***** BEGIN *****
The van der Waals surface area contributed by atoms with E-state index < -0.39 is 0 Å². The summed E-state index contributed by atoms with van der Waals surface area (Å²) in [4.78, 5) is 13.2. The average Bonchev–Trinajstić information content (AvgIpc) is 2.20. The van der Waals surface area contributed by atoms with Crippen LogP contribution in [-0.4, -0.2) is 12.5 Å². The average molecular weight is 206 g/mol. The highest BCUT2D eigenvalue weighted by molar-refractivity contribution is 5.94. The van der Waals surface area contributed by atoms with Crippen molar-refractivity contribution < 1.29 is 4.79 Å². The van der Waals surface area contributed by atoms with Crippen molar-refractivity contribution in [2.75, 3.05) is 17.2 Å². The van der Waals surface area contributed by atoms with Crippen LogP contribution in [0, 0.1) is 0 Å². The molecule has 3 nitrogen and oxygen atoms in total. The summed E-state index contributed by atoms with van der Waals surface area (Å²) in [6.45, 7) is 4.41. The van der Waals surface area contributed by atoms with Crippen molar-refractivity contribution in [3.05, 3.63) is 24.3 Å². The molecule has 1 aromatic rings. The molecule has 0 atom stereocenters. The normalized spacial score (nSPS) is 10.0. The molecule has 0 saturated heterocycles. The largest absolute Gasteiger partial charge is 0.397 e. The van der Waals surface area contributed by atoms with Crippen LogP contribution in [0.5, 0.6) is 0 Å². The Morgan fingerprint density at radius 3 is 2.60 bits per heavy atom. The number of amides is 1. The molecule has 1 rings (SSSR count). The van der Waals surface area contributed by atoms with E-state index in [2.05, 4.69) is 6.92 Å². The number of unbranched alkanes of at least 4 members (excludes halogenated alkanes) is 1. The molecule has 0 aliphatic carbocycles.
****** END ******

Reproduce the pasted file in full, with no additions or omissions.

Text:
The van der Waals surface area contributed by atoms with E-state index < -0.39 is 0 Å². The summed E-state index contributed by atoms with van der Waals surface area (Å²) in [4.78, 5) is 13.2. The average Bonchev–Trinajstić information content (AvgIpc) is 2.20. The van der Waals surface area contributed by atoms with Crippen LogP contribution in [-0.4, -0.2) is 12.5 Å². The average molecular weight is 206 g/mol. The highest BCUT2D eigenvalue weighted by molar-refractivity contribution is 5.94. The van der Waals surface area contributed by atoms with Crippen molar-refractivity contribution < 1.29 is 4.79 Å². The van der Waals surface area contributed by atoms with Crippen molar-refractivity contribution in [2.75, 3.05) is 17.2 Å². The van der Waals surface area contributed by atoms with Crippen LogP contribution in [0, 0.1) is 0 Å². The molecule has 3 nitrogen and oxygen atoms in total. The summed E-state index contributed by atoms with van der Waals surface area (Å²) in [6.45, 7) is 4.41. The van der Waals surface area contributed by atoms with Crippen molar-refractivity contribution in [3.05, 3.63) is 24.3 Å². The molecule has 1 aromatic rings. The molecule has 0 atom stereocenters. The normalized spacial score (nSPS) is 10.0. The molecule has 0 saturated heterocycles. The largest absolute Gasteiger partial charge is 0.397 e. The van der Waals surface area contributed by atoms with Crippen LogP contribution in [0.5, 0.6) is 0 Å². The Morgan fingerprint density at radius 3 is 2.60 bits per heavy atom. The number of amides is 1. The molecule has 1 rings (SSSR count). The van der Waals surface area contributed by atoms with E-state index in [2.05, 4.69) is 6.92 Å². The number of unbranched alkanes of at least 4 members (excludes halogenated alkanes) is 1. The molecule has 0 aliphatic carbocycles.